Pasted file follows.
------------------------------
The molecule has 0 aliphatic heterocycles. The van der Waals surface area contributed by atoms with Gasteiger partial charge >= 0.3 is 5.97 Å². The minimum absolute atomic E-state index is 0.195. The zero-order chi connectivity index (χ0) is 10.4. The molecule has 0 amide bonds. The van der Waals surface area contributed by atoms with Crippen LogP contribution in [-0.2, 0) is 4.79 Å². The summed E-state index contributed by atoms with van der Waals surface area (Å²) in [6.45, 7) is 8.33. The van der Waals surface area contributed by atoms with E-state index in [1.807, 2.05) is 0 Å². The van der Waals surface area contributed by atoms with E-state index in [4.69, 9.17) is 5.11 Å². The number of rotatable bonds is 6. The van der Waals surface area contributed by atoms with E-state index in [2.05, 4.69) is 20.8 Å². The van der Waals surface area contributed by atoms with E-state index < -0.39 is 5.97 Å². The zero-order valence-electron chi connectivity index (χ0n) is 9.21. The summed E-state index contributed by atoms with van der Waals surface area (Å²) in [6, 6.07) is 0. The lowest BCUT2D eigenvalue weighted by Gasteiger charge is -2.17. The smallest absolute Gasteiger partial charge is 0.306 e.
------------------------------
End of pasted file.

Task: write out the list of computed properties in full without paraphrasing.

The molecule has 0 aliphatic heterocycles. The van der Waals surface area contributed by atoms with Gasteiger partial charge >= 0.3 is 5.97 Å². The minimum absolute atomic E-state index is 0.195. The zero-order chi connectivity index (χ0) is 10.4. The molecule has 0 amide bonds. The van der Waals surface area contributed by atoms with Crippen LogP contribution in [-0.2, 0) is 4.79 Å². The summed E-state index contributed by atoms with van der Waals surface area (Å²) in [6.45, 7) is 8.33. The van der Waals surface area contributed by atoms with E-state index in [1.807, 2.05) is 0 Å². The van der Waals surface area contributed by atoms with E-state index in [4.69, 9.17) is 5.11 Å². The number of rotatable bonds is 6. The van der Waals surface area contributed by atoms with E-state index in [2.05, 4.69) is 20.8 Å². The van der Waals surface area contributed by atoms with E-state index < -0.39 is 5.97 Å². The zero-order valence-electron chi connectivity index (χ0n) is 9.21. The summed E-state index contributed by atoms with van der Waals surface area (Å²) in [6, 6.07) is 0. The lowest BCUT2D eigenvalue weighted by Gasteiger charge is -2.17. The smallest absolute Gasteiger partial charge is 0.306 e.